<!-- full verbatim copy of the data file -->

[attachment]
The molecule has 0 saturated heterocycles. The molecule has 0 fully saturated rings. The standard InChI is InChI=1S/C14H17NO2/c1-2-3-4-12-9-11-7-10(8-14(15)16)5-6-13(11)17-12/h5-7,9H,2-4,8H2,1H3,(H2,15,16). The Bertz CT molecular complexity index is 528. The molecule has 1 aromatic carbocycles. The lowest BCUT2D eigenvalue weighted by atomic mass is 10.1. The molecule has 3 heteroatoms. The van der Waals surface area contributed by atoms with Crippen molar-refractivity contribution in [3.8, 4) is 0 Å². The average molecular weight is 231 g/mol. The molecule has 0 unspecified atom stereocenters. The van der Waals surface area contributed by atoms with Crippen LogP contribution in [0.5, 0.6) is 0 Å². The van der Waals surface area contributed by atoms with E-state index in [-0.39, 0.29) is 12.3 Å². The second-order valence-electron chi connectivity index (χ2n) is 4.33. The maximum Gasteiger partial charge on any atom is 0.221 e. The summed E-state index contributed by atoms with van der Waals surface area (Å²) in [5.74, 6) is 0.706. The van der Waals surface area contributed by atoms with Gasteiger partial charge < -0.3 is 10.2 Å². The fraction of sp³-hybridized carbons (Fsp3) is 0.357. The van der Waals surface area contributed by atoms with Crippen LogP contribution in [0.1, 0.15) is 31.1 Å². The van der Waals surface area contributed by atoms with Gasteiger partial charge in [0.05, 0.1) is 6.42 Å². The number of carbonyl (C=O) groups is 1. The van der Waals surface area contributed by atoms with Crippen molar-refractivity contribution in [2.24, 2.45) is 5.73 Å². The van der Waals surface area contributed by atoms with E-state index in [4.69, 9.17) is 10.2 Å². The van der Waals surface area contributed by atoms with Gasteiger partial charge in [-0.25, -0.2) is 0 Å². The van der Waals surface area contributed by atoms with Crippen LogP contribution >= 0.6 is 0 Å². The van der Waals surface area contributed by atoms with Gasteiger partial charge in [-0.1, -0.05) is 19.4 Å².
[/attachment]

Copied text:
The molecule has 0 saturated heterocycles. The molecule has 0 fully saturated rings. The standard InChI is InChI=1S/C14H17NO2/c1-2-3-4-12-9-11-7-10(8-14(15)16)5-6-13(11)17-12/h5-7,9H,2-4,8H2,1H3,(H2,15,16). The Bertz CT molecular complexity index is 528. The molecule has 1 aromatic carbocycles. The lowest BCUT2D eigenvalue weighted by atomic mass is 10.1. The molecule has 3 heteroatoms. The van der Waals surface area contributed by atoms with Crippen molar-refractivity contribution in [3.8, 4) is 0 Å². The average molecular weight is 231 g/mol. The molecule has 0 unspecified atom stereocenters. The van der Waals surface area contributed by atoms with Crippen LogP contribution in [0.5, 0.6) is 0 Å². The van der Waals surface area contributed by atoms with E-state index in [-0.39, 0.29) is 12.3 Å². The second-order valence-electron chi connectivity index (χ2n) is 4.33. The maximum Gasteiger partial charge on any atom is 0.221 e. The summed E-state index contributed by atoms with van der Waals surface area (Å²) in [5.74, 6) is 0.706. The van der Waals surface area contributed by atoms with Gasteiger partial charge < -0.3 is 10.2 Å². The fraction of sp³-hybridized carbons (Fsp3) is 0.357. The van der Waals surface area contributed by atoms with Crippen LogP contribution in [0.1, 0.15) is 31.1 Å². The van der Waals surface area contributed by atoms with Gasteiger partial charge in [0.05, 0.1) is 6.42 Å². The number of carbonyl (C=O) groups is 1. The van der Waals surface area contributed by atoms with Crippen molar-refractivity contribution in [2.24, 2.45) is 5.73 Å². The van der Waals surface area contributed by atoms with E-state index in [4.69, 9.17) is 10.2 Å². The van der Waals surface area contributed by atoms with Gasteiger partial charge in [-0.25, -0.2) is 0 Å². The van der Waals surface area contributed by atoms with Crippen LogP contribution >= 0.6 is 0 Å². The van der Waals surface area contributed by atoms with Gasteiger partial charge in [-0.1, -0.05) is 19.4 Å².